A couple of days ago I had a scare while trying to 3D print some parts with my Creality CR-10 S4 3D printer. I had designed a simple part that I wanted to reprint because of modifications that I found that I needed in my design. I use Fusion 360 design software and Cura slicing software to make all of my parts. I was about to set up the STL file in Cura for slicing the model when Cura informed me that an error had occurred with the software and needed to be reset. I immediately followed orders and did so. I then went through the usual procedures to get my part ready to 3D print but when I loaded into my 3D printer the machine failed to start.
Thinking now that I had done the setup wrong I tried all over again....and again.....and again. Nothing seemed to work. I simply could not get the 3D printer to start printing even though the day before I had been printing for hours and hours without any issues. I knew for sure that the 3D printer was in good working order and assumed that it was a software issue. So I unloaded my version of Cura (version 3.2.1) and reloaded it into my computer. The software loaded into the machine fine but again did not fire up my 3D printer.
The next step was to remove the version 3.2.1 Cura software and load in the latest and greatest version. This being version 3.4.1. I was hopeful that this would cure the problem with my 3D printer and I would be back to normal once again. I set up my part once again in the Cura software and loaded into my 3D printer and kept my fingers crossed. It was a lost cause as my 3D printer still would not fire up and print the part that I had been working on.
At this point it was late at night and I figured I might as well pack it in for the day and maybe get a reply from the Cura company after I had wrote them explaining what had been happening and requesting some help. I was glad at this point to forget about it for the night.
The next morning the issue with my 3D printer was still on my mind and I had not heard from Cura on how to solve the problem. After a little searching online I had discovered a couple of things that I still could try to fix the problem I was dealing with. One was to take the SD card that I had been using and format it. The SD card may be corrupt and this would cause the problem. Also another thing that I had not thought of was a simple error on my part that may have caused some of my issues. When I unloaded the original 3.2.1 software I had not restarted my computer and then loaded the new Cura version 3.4.1. I formatted the SD card and tried running the part again. No luck. I then said heck with it. I went out a bought a new SD card. Even if this did not cure the problem I could always use another SD card some place else. I brought it home and set up the new SD card and again had no luck.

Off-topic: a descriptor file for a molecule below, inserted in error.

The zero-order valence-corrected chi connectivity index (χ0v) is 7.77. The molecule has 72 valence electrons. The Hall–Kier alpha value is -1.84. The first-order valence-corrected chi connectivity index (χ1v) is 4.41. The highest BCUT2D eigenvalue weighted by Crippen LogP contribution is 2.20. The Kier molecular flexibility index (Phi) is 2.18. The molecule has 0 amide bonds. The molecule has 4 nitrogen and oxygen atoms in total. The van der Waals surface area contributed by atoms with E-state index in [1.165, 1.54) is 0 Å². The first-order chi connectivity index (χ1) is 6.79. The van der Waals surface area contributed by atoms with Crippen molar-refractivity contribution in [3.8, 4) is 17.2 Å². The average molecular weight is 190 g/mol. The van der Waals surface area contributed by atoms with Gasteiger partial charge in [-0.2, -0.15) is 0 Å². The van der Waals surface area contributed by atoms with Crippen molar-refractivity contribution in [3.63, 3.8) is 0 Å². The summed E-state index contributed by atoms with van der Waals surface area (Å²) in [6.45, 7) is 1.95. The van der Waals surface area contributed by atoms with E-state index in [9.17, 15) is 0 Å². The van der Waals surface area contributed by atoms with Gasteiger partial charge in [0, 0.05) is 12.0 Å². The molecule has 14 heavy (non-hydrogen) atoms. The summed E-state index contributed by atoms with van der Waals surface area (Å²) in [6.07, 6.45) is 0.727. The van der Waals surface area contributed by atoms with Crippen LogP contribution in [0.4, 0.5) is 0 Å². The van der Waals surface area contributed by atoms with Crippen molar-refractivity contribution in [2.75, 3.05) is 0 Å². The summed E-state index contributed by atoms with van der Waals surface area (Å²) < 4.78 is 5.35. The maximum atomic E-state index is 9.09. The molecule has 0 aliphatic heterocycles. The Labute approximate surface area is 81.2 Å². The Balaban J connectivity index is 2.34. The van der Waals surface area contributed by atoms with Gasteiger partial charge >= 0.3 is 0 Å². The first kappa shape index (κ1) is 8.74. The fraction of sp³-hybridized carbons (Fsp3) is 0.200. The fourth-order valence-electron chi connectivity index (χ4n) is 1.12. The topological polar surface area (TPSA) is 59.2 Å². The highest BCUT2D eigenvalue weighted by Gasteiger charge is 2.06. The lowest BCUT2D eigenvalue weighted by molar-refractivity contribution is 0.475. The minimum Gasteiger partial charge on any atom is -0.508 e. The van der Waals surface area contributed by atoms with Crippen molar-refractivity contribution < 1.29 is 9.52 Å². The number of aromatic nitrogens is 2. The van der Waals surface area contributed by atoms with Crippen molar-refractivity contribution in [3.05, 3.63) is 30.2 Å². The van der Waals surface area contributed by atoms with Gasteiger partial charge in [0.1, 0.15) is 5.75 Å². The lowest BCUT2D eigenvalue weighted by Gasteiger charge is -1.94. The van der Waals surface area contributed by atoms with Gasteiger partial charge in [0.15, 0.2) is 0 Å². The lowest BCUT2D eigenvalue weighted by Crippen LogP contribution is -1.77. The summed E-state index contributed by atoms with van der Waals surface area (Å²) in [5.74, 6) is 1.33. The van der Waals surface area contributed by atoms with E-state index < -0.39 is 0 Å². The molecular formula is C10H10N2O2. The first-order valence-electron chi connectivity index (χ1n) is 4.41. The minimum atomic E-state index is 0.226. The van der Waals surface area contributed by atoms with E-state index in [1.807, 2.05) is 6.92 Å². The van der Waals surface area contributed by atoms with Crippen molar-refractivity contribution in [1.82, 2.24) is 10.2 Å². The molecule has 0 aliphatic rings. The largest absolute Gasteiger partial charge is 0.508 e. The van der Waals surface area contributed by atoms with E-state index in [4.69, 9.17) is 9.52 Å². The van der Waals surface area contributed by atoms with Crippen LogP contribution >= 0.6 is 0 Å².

I then immediately went through the process of unloading all of Cura software in my computer and reloading it with the latest version after restarting the computer in the middle of the process. I fired up the Cura software and had to reset the profile for my 3D printer when the problem of why my 3D printer was not working was starring me right in the face on the computer screen.
On the setup screen in Cura you can set up a lot of different settings for your 3D printer to customize it. Two things for me stood out. The two temperatures that you want the 3D printer to run at. The extruder and the heated bed depending on what type of plastic you are using. The default settings in Cura were set to 230 degrees centigrade for the extruder and 80 degrees centigrade for the heated bed. I reset the extruder to 220 where I normally like it and then realized why my 3D printer would not print any parts. On my Creality CR-10 S4 printer I had swapped out the stock heating element with a new Keenovo unit that is a vast improvement over the original for printing ABS filament.
I had unplugged the stock unit and it no longer is used. The Cura software was trying to tell the 3D printer to bring the original stock heating element up to 80 degrees centigrade and then print. Since the heating element was unplugged and the heated bed was now being controlled by an outside heating unit and controller the 3D printer computer never could reach 80 degrees from the Cura settings and would never start the print because of it.
I reset the custom setting in Cura to the bed temperature of zero. Then the heated bed would be ignored when trying to print something.
My Keenovo heating element I manually set to 110 degrees to handle the work of heating up the bed to the temperature I need for printing. By the way this is accomplished in less than two minutes with the Keenovo heater. Something the stock heating element could never ever do. Well worth the money if you want to print ABS plastic.
So after dialing in the Cura custom settings I loaded up the file for the part I had been wanting to print for an entire day into the 3D printer and pressed start. Fifteen seconds later the 3D printer came to life once again and a short time later I was rewarded with a perfectly printed modified part! YEAH!
One more thing that I had also discovered through my investigation to solve my printing problem was that because I had not restarted my computer and reloaded the Cura software it was also not working correctly. When I loaded my STL file into Cura to have the part sliced for my 3D printer it looked to be doing everything correctly. In actuality the Cura software would load the name of the file on to the SD card and that was all. The file had nothing in it. Only the name was stored on the SD card.
So to conclude here. Check the little things first! Temps, plug-ins, settings, etc. It was the simple things that got me messed up and after letting it sit overnight I had the solution present itself quicker than fussing with it for an entire day. No matter what I am more than happy to have my 3D printer chugging along happily once again. Lesson learned.